Government / Public Safety – insights gathered from city data are making cities smarter and safer. From predictive crime applications to police monitoring, innovation in public safety IoT brings transparency and control, greater situational awareness and speedier response times. For example, in the event of an emergency, a dispatcher can visually identify assets in the field instead of putting out requests over the radio like they do today.
Healthcare – with rising healthcare costs and regulations, there’s great demand to make it more efficient and effective. Not only do they need to keep readmission rates down, it’s also difficult to track where a healthcare professional, patient or piece of equipment is at any given time. These challenges can be solved with smarter machine health monitoring and location-based trackers.
Food and Beverage—imagine being able to constantly monitor the temperature, humidity, and location of your perishable goods as they travel through your supply chain. Monitoring critical factors and quickly taking action on alerts enables you to significantly reduce spoilage and, as a result, increase revenue by reducing costs that accompany wasted inventory.
Manufacturing – the reactive approach to managing production efficiency and machine maintenance on the manufacturing shop floor will not cut it anymore in the growing competitive landscape. With the advanced sensors and applications available now, machinery can self-detect the impending need for a repair before it becomes a larger issue. For example, manufacturers that use forklifts and pallet trucks in the warehouse need to manage the usage and maintenance of the batteries that provide motive power. Read how we helped a leading global manufacturer of stored energy solutions maximize energy output, prolong battery life, increase operational efficiency and minimize downtime with IoT here.
Transportation and Logistics – truck driving companies often don’t have the time or capability to audit all fuel purchases compared to how many miles a driver drove. According to the American Transportation Research Institute (ATRI), fuel costs are approximately 30 – 40% of a motor carrier’s cost per mile (CPM). It has been determined by trucking company owners that 5-15% of fuel pumped is stolen. For a company with a fleet of 100, this could result in upwards of a quarter of a million dollars in theft per year. By capturing and comparing the amount paid against fuel levels, a trucking company can filter out suspicious activity and keep costs down.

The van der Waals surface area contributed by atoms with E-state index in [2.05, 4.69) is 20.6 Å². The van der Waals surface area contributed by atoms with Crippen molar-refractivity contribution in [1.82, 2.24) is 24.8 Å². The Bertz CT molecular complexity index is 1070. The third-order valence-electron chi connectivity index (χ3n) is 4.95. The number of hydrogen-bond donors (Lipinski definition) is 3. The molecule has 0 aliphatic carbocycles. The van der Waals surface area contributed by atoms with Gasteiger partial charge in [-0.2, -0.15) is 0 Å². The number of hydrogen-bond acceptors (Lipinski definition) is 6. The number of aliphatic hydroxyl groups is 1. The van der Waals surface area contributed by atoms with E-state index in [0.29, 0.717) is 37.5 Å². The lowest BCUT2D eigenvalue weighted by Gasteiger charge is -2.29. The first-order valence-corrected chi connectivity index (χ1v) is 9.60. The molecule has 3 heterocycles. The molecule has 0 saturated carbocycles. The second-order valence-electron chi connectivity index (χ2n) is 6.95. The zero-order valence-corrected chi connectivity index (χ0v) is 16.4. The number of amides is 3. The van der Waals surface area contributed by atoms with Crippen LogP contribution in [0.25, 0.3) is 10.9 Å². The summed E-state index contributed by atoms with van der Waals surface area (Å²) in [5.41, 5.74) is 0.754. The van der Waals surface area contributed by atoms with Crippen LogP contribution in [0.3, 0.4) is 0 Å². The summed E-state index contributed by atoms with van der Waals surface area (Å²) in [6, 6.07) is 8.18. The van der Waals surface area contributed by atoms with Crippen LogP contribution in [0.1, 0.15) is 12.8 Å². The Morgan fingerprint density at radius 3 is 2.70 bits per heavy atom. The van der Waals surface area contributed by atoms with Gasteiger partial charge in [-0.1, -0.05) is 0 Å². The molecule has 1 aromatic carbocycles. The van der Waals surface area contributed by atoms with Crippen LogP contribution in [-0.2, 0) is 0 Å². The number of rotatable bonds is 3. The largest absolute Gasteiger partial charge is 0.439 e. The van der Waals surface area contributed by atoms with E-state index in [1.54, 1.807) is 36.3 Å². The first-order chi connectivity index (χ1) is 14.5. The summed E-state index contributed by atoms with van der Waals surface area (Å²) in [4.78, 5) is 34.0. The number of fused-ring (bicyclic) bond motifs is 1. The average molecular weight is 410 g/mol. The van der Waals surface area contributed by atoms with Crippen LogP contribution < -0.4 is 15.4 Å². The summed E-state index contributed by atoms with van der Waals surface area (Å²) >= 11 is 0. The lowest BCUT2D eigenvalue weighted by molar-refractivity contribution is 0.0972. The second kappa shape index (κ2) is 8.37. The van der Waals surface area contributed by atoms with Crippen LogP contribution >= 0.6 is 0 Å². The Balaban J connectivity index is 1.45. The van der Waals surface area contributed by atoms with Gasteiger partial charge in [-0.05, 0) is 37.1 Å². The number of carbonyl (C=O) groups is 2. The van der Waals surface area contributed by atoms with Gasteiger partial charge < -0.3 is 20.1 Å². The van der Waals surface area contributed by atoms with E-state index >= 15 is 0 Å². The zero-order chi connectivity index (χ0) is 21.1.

Oil and Gas –oil and gas companies must manage spills, emergency shutdowns and regulatory issues throughout their remote field operations. Today, most facilities leverage predictive maintenance to react to problems in tank levels, collecting pressure and flow rates from well sensors on an hourly basis to respond to potential issues. By combining smart sensors, machine-to-machine connections and big data analytics, the oil and gas industry benefits from real-time management of remote facilities and tank collection sites. Increased data capture and analysis can likely save millions of dollars by eliminating as many as half of a company’s unplanned well outages and boosting crude output by as much as 10% over a two-year period.
Construction –there is major opportunity for IoT in the construction industry, which constantly processes data and strives for workplace safety, as well as efficiency. Tracking assets and workers with wearable, RFID and GPS technologies have the ability bridge time and distance constraints imposed by remote construction projects. By staying on top of equipment repairs and worker activity, projects are completed on time. Read The Case for Wearables in Construction here.
In the end, you need to make sound business decisions based on analytics that can scale.
It takes statistical, technical and business expertise to get value from big data. Even where the analytics tools exist, they must be tailored for business needs – it’s not a one-size-fits-all world.
Many companies find themselves lacking the business and technical expertise to plan, execute and leverage their big data initiatives.
You may want to consider consulting with a strategic partner that can guide you to discover what you want out of your data using the latest industry trends. If you already know what the business impact will be, then you can bring in a strategic partner to execute on your ideas with a custom integrated IoT solution. Let’s say you’re already collecting tons of sensor data being pumped across your facilities, a strategic partner can leverage that data to create proactive and predictive system adjustments, information for enterprise transactions, and information for critical analysis.
Learn how we helped a leading global manufacturer of stored energy solutions unleash the value of big data and predictive analytics by designing an enterprise Internet of Things power management platform for batteries.